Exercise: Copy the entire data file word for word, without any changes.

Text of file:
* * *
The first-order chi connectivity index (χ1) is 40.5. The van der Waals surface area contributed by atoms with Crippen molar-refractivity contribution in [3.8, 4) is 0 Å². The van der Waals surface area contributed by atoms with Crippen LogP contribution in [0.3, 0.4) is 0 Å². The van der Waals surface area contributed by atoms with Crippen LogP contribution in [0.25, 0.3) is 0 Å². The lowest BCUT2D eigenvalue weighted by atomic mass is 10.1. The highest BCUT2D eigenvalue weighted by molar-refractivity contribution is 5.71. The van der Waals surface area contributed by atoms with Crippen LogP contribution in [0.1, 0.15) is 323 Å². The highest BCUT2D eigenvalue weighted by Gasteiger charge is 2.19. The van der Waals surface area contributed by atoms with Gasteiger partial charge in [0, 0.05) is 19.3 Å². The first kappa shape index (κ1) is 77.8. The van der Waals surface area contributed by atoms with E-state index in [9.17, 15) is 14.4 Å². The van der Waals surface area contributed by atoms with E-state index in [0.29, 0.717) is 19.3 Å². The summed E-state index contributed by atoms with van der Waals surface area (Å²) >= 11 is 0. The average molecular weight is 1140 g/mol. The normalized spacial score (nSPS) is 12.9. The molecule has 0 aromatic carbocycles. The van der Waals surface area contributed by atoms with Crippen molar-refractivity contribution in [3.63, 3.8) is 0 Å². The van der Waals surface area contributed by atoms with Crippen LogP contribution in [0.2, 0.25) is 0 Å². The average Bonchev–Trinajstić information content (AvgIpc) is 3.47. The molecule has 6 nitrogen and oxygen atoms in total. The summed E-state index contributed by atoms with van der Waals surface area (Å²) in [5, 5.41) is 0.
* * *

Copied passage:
The first-order chi connectivity index (χ1) is 40.5. The van der Waals surface area contributed by atoms with Crippen molar-refractivity contribution in [3.8, 4) is 0 Å². The van der Waals surface area contributed by atoms with Crippen LogP contribution in [0.3, 0.4) is 0 Å². The van der Waals surface area contributed by atoms with Crippen LogP contribution in [0.25, 0.3) is 0 Å². The lowest BCUT2D eigenvalue weighted by atomic mass is 10.1. The highest BCUT2D eigenvalue weighted by molar-refractivity contribution is 5.71. The van der Waals surface area contributed by atoms with Crippen LogP contribution in [0.1, 0.15) is 323 Å². The highest BCUT2D eigenvalue weighted by Gasteiger charge is 2.19. The van der Waals surface area contributed by atoms with Gasteiger partial charge in [0, 0.05) is 19.3 Å². The first kappa shape index (κ1) is 77.8. The van der Waals surface area contributed by atoms with E-state index in [9.17, 15) is 14.4 Å². The van der Waals surface area contributed by atoms with E-state index in [0.29, 0.717) is 19.3 Å². The summed E-state index contributed by atoms with van der Waals surface area (Å²) >= 11 is 0. The average molecular weight is 1140 g/mol. The normalized spacial score (nSPS) is 12.9. The molecule has 0 aromatic carbocycles. The van der Waals surface area contributed by atoms with Crippen molar-refractivity contribution in [3.63, 3.8) is 0 Å². The van der Waals surface area contributed by atoms with Crippen LogP contribution in [0.2, 0.25) is 0 Å². The average Bonchev–Trinajstić information content (AvgIpc) is 3.47. The molecule has 6 nitrogen and oxygen atoms in total. The summed E-state index contributed by atoms with van der Waals surface area (Å²) in [5, 5.41) is 0.